This morning the Massachusetts state legislature’s Joint Committee on Public Safety and Homeland Security heard testimony in support of bipartisan proposals to regulate the government’s use of surveillance drones. The Vice Chair of the committee, Senator Michael Moore, introduced one of the measures, S.1348, which would do the following:
- mandate that law enforcement obtain warrants before using drones for criminal or intelligence investigations, with limited exceptions for public safety emergencies;
- bar the use of drones to monitor First Amendment protected speech and associations;
- forbid the weaponization of drones in Massachusetts;
- outlaw the warrantless use of biometric tracking tools like facial recognition on drones;
- require regular reporting on state and local law enforcement’s drone use; and
- exclude drone surveillance evidence from court if it was obtained in violation of the statute.
As I explained in my written testimony, the prospect of law enforcement using drones is no longer a hypothetical in our Commonwealth. At least two Massachusetts police departments already use the technology, lending urgency to the legislation. In the digital 21st century, we can’t wait for courts to rule on the constitutionality of warrantless electronic surveillance. That process frequently takes a long time (as long as two decades in some cases), and requires just the right ingredients to come together. We can’t rely on those pieces falling into place—and we can’t wait until they do to institute commonsense protections for Massachusetts residents.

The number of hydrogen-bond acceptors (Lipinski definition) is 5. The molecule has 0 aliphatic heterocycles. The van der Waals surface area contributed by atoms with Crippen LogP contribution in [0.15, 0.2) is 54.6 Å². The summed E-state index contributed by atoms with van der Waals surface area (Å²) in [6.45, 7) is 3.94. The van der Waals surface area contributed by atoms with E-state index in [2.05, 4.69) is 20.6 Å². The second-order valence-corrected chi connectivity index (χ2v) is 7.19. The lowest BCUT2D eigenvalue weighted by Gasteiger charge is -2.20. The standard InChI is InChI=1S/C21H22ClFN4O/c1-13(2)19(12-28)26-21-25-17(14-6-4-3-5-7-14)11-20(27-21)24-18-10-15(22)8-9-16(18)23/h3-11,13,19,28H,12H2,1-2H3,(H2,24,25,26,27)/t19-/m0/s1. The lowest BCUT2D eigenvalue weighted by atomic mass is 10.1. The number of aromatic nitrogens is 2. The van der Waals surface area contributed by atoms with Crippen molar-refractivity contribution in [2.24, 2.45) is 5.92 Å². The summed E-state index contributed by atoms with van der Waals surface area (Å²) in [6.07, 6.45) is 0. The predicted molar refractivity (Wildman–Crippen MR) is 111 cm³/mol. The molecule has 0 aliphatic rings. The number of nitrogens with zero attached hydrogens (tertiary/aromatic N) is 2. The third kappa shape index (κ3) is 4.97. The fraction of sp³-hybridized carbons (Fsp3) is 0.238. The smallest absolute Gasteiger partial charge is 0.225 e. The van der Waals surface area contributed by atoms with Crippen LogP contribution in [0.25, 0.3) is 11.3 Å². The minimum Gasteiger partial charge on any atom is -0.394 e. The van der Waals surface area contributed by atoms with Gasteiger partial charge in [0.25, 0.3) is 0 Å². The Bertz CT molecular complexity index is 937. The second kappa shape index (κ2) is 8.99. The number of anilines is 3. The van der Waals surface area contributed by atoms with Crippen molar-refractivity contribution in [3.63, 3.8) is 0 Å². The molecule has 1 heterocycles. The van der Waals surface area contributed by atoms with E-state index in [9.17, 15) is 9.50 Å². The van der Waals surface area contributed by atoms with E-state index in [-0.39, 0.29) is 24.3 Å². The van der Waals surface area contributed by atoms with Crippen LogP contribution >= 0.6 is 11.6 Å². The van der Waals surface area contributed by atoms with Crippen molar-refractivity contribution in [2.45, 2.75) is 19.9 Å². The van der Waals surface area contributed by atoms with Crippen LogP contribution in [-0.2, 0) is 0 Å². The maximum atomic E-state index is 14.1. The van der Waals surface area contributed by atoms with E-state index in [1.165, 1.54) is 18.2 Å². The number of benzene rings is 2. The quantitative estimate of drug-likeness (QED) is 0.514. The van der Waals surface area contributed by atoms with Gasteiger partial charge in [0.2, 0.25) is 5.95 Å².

The ACLU thanks Senator Moore and Senator Patrick O’Connor for introducing S.1348 and S.1349, which if enacted would go a long way toward bringing privacy law in line with modern law enforcement technology. If you agree, give your state representative and senator a call and let them know you want a warrant requirement for drone surveillance.